Jon Misch's story is probably the most classic Survivor tale of all
Stephen Fishbach was the runner-up on Survivor: Tocantins and has been blogging about Survivor strategy for PEOPLE since 2009. Follow him on Twitter @stephenfishbach.
“I’m not gonna trust anybody. But to a certain point, you have to.”
– Jeff Varner, Survivor: Australia
Trust is a mysterious thing – in Survivor, as in life.
Watching the game from home, you can’t believe Jon Misch would be so stupid as to trust Natalie. Doesn’t he know he’s playing a game for a million dollars?
Did he really believe her outrageous lie that she accidentally screwed up her tribal council vote?
But for contestants surviving together in the outdoors for 39 grueling days, you almost can’t help but develop trust. You trust each other to build fires and cook food. You trust each other for warmth at night when it’s pouring outside.
You even have to trust people in the game itself. You have to find a few key allies who you truly believe will have your back. You have to put so much faith in these people that there’s nothing you can really do if they choose to blindside you.
The crucial question of the entire game is: Whom do you put all that faith in? Finding the right people to trust is the difference between a successful Survivor player and a failed one.
So, how do you know who the right people are? Is it instinct? Is it wisdom? How many of us, in our own lives, could really see through a superb liar who was committed to deceiving us?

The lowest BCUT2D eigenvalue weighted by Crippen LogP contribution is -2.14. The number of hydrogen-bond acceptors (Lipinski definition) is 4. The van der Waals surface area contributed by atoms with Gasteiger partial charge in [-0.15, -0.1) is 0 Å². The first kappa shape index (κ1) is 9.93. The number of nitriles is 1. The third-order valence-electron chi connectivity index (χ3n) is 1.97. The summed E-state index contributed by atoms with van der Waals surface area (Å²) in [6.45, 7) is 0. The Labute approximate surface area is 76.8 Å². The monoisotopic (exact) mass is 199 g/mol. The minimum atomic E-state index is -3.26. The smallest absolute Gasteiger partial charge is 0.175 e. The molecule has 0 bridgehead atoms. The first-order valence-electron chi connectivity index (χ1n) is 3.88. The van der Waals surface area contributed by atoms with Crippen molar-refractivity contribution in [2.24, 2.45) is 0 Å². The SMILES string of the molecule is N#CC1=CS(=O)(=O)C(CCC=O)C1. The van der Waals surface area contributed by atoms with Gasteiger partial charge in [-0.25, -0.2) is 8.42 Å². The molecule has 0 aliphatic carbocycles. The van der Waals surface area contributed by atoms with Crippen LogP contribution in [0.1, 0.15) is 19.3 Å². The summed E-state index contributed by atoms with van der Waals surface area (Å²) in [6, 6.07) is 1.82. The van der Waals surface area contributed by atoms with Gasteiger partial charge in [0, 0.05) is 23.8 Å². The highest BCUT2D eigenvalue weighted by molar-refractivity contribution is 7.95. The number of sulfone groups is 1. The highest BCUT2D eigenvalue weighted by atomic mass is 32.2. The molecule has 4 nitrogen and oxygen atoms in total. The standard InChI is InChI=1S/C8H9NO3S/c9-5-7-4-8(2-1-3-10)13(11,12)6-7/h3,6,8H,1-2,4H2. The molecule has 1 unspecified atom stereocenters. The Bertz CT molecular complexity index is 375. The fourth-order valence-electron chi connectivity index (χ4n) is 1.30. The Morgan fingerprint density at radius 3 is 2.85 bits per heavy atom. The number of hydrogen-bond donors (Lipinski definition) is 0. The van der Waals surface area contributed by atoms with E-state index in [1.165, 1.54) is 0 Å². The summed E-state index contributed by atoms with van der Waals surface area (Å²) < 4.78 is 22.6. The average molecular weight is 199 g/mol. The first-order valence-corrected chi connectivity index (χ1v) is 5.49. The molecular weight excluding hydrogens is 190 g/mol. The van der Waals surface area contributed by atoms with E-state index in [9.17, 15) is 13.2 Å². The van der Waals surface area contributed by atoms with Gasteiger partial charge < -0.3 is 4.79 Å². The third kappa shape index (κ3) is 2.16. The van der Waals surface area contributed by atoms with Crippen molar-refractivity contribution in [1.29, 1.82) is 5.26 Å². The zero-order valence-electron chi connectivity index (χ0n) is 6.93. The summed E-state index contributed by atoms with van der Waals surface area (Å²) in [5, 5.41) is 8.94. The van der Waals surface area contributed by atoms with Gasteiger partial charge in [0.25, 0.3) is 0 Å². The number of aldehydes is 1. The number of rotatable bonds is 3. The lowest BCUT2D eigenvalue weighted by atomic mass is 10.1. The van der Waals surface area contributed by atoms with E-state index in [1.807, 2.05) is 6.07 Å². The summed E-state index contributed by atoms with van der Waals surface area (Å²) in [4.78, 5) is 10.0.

Natalie did an amazing job of convincing Jon to trust her. She saved his butt from Reed’s blindside by telling him to play his idol. She invited him and Jaclyn on reward and pretended to be delighted by his wine snobbery. In a game where there are very few opportunities to truly show loyalty, Natalie took every one.
Jon’s fatal flaw is that he’s so busy planning his tribal council speech, counting his money and cooing in Jaclyn’s ear, he’s not even open to the possibility that Natalie might be fooling him. Jaclyn raises the issue.
“Maybe her and Keith had something going on,” she says.
Jon dismisses it out of hand. “I don’t see Nat flipping.” And that’s the end of that.
A strong pair works so well on Survivor because you can bounce ideas off each other and keep each other sane in a game that drives you crazy. But if you aren’t even open to debate, then you’re not playing as a pair. You’re playing as an individual – with all the blind spots that entails.
Jon is too focused on big gestures, like giving Missy the reward. But how many times this very season has someone given up their reward and been blindsided in the exact same episode?
“That was super nice of him to do that, but getting Jon out is me and Natalie’s No. 1 priority,” Baylor says, about 15 minutes after Jon’s grandiose gesture.
Jon’s story is probably the most classic Survivor tale of all. He got complacent. And he got blindsided.
Natalie wins the Fishy this week for a superb performance that lulled Jon, and a perfectly executed split-vote blindside.
And you know what? Natalie also wins a retroactive Fishy for last week. I had faulted her for keeping Keith over Alec because I never imagined she could fool Jon and Jaclyn into believing she messed up a vote. Has anybody in Survivor history ever pulled off such a fast one? But she did it – and it paid off.
Now she has a pocket ally in Keith. A tight alliance with Baylor and Missy. And a clear story to tell at the final tribal council.